Southwest Airlines issued an apology Friday to beleaguered workers who are frustrated over mandatory overtime, a hectic schedule and unruly passengers.
Southwest chief operating officer Mike Van de Ven said in a memo to workers that operations usually start to lighten once school starts and the vacation season starts to wane, but that didn’t happen this past week. In the past two weeks, union leaders for pilots and flight attendants issued sharp rebukes to the company, demanding better working conditions.
“The rapid recovery in customer demand was a welcome change compared to a year ago, but we have to be honest with ourselves: it’s also taken a toll on our operation and put a significant strain on all of you, and for that, I am sincerely sorry,” Van de Ven said in the memo. “Since early June, we’ve been focused on what levers we can pull to improve our operation and support you.”
Southwest Airlines had a historically bad June, landing just 62.4% of its planes on time and canceling 3,250 flights, according to the latest Air Travel Consumer Report from the Department of Transportation. Some of those problems resulted from weather and a technical outage that crippled flights for several days, but union leaders say the company simply scheduled more flights than it could handle to meet the heavy demand from travelers.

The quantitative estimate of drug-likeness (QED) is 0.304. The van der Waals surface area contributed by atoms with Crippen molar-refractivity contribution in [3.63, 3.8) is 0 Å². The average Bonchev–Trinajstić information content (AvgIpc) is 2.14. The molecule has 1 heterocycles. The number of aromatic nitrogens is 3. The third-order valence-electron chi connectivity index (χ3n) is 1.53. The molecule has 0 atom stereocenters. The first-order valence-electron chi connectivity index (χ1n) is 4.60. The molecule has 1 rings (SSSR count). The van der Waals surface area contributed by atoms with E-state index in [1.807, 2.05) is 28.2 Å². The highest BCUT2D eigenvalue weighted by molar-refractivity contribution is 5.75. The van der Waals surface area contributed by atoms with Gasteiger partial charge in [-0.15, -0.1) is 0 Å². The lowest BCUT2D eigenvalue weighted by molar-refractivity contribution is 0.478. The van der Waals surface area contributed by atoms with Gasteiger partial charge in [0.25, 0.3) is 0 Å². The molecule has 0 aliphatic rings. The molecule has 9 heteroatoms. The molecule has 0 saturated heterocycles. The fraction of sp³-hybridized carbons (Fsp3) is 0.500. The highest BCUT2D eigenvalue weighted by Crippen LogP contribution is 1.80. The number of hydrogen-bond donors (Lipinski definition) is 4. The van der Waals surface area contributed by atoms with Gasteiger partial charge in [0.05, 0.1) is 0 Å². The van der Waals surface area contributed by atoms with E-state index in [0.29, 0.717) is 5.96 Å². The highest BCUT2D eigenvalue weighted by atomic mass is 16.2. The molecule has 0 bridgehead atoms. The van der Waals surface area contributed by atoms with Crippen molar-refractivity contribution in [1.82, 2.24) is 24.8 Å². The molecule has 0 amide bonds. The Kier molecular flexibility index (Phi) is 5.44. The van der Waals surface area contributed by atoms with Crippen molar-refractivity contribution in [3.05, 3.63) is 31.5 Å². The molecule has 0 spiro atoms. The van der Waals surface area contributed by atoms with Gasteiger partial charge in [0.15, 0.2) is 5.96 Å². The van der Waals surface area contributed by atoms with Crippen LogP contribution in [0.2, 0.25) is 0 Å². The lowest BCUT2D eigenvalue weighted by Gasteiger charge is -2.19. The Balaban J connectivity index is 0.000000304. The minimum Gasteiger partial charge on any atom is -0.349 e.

TWU Local 556, which represents the company’s 15,400 flight attendants, started a “No Way, SWA” social media campaign this week. The Southwest Airlines Pilots Union has blamed the carrier for an “aggressive lack of planning.”
In the letter, Van de Ven said the company is reevaluating its flight schedule for October, November and December.
“First, we are continuing to evaluate our fourth-quarter flight schedules, and we’re taking a serious look at flight levels to ensure that our flying aligns with the staffing needed to operate within this more complicated COVID environment,” he said.
Pilots and flight attendants have further complained that hotels and transportation haven’t been available to them and adequate food isn’t available for crew members who have short breaks between flights.
Van de Ven promised more improvements that should be announced soon.
“And despite all of our efforts, we have not improved the quality of your workday enough,” Van de Ven wrote. “Each day is an effort.”
Lyn Montgomery, president of the flight attendants’ union, told members on social media to keep pushing because the company is listening to complaints.
Casey Murray, who leads the pilots’ union, said he’s still waiting for improvements.
“I would like to hear actionable items rather than apologies and ‘more to come soon,’“ he said.